If you’re a long-time reader of my blog you’ll know that I’m a huge fan of Barry Hutchison, from his creepy Invisible Fiends series to his short stories and his Afterworlds series. The first book in the Afterworlds series has just won the Older Readers category in the Scottish Children’s Book Awards (which is voted for by children so it’s a wonderful award to receive). He’s one of those incredibly talented authors who can creep you out one moment and have you laughing out loud the next. Barry’s latest book, The Book of Doom, is packed with those laugh-out-loud moments, and plenty of cringe-worthy ones too. The thing that makes the book even more awesome for me is that the main character is named after me (I can’t tell you how excited I am about this!). When you read your name on the page it’s even easier to imagine yourself in that character’s shoes and go on the adventure that they do.
Heaven has lost the most important object in existence and getting it back is gonna be Hell … The second hilarious book in Barry’s AFTERWORLDS sequence – comic fantasy perfect for fans of Pratchett and Douglas Adams. There’s panic up in Heaven. They have mislaid the BOOK OF DOOM – the most important object in existence. Oopsy. They think Satan might have stolen it, the sneaky little devil, so to save the world – plus, you know, quite a lot of embarrassment, fifteen year old Adam and his angelic guide Angelo are sent to retrieve it. Sadly directions aren’t Angelo’s strong point and they soon find themselves just as lost as the book, wandering through Afterworlds such as Valhalla and Hades and encountering some colourful characters along the way… Can the hapless pair make it to Hell and back?
The Book of Doom is absolutely fantastic and it’s the funniest book I’ve read for older readers since Barry’s The 13th Horseman. There’s something in this book for everyone, including an assassin monk, archangels involved in dodgy dealings, a boy who’s half-human/half angel, a demon with a statue made from the skin of his enemy’s children, singing and dancing Vikings, and a demon wearing roller skates and hot pants. There are also four familiar gentlemen who pop up at one part (I really can’t get enough of these guys and I hope we see them again). There are plenty of pop culture references in the story that you’ll be able to spot too, from super heroes to Star Wars. I loved how disappointed Angelo would get when someone didn’t get his reference to a comic or a movie.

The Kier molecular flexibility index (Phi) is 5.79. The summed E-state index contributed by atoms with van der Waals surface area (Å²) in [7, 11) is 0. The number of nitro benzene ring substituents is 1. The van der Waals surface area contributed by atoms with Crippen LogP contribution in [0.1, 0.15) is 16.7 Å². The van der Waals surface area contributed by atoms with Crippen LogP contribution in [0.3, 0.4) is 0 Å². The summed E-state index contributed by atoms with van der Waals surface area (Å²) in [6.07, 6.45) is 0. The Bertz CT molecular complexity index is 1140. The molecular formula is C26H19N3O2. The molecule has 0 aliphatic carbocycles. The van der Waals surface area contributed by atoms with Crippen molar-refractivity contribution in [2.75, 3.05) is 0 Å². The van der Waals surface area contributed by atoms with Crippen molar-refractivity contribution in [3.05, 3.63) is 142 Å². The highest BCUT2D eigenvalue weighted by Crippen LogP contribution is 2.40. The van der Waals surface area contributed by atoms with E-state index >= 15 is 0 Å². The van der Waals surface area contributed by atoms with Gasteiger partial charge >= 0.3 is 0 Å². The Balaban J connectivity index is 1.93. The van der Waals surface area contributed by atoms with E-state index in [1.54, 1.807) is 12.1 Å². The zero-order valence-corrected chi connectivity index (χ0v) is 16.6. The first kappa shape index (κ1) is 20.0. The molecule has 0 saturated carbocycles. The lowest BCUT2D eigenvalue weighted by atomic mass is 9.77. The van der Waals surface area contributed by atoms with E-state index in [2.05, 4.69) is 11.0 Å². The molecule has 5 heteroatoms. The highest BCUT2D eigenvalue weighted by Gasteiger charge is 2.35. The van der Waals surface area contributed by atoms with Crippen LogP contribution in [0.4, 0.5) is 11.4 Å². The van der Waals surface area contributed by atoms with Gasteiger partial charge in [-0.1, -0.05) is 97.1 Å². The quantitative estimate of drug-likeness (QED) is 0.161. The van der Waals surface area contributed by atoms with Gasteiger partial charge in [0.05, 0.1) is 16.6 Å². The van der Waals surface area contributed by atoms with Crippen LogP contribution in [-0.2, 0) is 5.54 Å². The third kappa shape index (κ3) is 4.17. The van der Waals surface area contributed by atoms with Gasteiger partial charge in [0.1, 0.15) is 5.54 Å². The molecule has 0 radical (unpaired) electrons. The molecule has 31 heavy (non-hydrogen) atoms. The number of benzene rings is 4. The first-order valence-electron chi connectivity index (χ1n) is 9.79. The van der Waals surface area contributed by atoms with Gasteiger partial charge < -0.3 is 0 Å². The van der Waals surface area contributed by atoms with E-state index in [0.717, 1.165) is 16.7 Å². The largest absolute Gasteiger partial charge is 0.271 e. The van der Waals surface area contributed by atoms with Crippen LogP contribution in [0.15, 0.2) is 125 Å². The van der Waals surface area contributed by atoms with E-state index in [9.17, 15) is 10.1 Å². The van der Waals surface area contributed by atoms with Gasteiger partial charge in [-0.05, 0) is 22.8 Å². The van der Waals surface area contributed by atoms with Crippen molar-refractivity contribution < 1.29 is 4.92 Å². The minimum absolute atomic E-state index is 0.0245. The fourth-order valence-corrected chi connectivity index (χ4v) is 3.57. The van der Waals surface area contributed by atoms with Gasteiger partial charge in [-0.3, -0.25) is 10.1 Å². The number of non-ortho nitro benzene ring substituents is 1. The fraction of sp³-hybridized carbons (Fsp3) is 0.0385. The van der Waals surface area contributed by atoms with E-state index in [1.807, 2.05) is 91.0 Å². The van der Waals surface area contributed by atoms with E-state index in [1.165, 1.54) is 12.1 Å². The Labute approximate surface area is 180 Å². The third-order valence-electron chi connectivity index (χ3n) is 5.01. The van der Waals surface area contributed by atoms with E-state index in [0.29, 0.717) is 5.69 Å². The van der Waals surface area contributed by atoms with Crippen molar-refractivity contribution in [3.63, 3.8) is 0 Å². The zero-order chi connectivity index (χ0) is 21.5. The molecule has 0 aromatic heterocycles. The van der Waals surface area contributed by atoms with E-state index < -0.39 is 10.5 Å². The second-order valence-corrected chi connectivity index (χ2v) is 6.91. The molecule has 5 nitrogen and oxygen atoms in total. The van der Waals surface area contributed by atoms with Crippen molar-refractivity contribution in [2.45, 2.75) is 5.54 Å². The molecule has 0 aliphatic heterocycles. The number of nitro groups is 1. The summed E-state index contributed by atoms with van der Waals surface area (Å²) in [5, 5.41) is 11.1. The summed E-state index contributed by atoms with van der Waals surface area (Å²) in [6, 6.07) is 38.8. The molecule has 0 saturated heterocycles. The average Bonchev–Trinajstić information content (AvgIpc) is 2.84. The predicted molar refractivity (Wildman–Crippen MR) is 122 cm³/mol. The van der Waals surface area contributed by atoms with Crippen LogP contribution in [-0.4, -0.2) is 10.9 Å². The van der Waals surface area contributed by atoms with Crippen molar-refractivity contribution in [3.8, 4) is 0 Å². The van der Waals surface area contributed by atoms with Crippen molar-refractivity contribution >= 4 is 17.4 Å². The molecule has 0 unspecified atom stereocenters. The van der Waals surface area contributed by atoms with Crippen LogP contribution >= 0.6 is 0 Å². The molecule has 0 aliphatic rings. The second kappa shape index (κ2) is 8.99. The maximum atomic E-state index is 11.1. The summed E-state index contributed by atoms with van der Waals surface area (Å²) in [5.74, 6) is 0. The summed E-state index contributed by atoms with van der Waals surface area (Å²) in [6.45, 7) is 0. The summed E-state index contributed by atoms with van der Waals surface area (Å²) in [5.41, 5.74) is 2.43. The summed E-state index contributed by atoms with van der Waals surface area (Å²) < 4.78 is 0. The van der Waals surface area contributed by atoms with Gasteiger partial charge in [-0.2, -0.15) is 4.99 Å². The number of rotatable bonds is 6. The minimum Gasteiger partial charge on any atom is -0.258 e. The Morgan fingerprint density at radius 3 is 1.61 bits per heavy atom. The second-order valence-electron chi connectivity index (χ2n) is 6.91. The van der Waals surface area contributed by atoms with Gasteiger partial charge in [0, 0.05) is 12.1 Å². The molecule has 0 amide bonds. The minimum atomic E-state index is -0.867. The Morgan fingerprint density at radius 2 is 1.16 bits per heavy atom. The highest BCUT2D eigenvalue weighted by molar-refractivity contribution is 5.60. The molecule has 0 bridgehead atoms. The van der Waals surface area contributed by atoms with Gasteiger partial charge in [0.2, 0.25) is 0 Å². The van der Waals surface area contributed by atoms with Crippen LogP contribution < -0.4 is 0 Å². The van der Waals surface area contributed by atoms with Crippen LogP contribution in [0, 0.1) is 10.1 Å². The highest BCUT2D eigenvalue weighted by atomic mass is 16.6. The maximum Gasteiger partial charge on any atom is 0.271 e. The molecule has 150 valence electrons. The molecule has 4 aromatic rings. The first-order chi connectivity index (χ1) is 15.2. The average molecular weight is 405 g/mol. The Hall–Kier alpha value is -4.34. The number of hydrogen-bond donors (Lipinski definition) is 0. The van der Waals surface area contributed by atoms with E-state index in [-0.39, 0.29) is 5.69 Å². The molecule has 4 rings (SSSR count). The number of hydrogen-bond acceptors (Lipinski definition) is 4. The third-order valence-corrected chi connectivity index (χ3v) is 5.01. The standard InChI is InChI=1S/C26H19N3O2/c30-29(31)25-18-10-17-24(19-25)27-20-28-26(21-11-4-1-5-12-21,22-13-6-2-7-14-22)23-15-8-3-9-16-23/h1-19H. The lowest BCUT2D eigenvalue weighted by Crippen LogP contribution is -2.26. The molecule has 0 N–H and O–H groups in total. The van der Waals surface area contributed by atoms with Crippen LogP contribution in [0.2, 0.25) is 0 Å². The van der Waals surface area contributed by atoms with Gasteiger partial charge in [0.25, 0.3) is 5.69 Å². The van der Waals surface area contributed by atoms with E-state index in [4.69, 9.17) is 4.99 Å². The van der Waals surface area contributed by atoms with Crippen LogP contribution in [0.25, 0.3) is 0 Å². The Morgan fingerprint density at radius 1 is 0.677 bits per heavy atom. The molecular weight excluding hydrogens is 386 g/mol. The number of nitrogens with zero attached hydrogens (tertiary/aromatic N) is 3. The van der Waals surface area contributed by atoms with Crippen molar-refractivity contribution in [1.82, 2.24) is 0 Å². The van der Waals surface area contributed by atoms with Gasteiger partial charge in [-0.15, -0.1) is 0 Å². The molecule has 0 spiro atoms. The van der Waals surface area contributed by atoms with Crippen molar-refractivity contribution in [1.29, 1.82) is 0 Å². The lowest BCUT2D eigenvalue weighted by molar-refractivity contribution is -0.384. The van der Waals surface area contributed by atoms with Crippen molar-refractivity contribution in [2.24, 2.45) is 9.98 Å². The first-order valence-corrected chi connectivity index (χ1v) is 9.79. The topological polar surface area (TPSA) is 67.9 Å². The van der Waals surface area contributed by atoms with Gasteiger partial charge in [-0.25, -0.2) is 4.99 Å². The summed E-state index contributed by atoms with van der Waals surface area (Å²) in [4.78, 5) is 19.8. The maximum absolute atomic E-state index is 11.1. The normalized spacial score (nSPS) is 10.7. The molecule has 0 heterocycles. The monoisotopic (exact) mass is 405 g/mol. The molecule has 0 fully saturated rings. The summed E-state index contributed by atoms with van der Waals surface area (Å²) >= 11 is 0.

Barry’s characters are wonderful as always. Zac is very cool and I’m honoured to be his namesake. I mean, who wouldn’t want to be a thief who gets sent to Hell to retrieve a very important book. He’s not fazed by much, even when faced with a demon who has eyes for nipples. Angelo is one of Barry’s funniest characters and he gets all the best lines. I cracked up laughing when he says ‘Don’t make me angry. You wouldn’t like me when I’m angry.’ He’s awkward, and a little bit clueless, but quite lovable too.
The banter between Barry’s characters was the highlight of Book of Doom for me. The banter between Angelo and Zac made me laugh out loud so many times and my favourite part is when they finally reach the gates of Hell. It’s the sort of book that you really want to read aloud because it would be even funnier to hear someone reading it.
The last few chapters of the book are especially hilarious and I loved the twist (which totally made sense when I looked back on the story). The Book of Doom will keep you laughing long after you’ve turned the last page.
5 out of 5 stars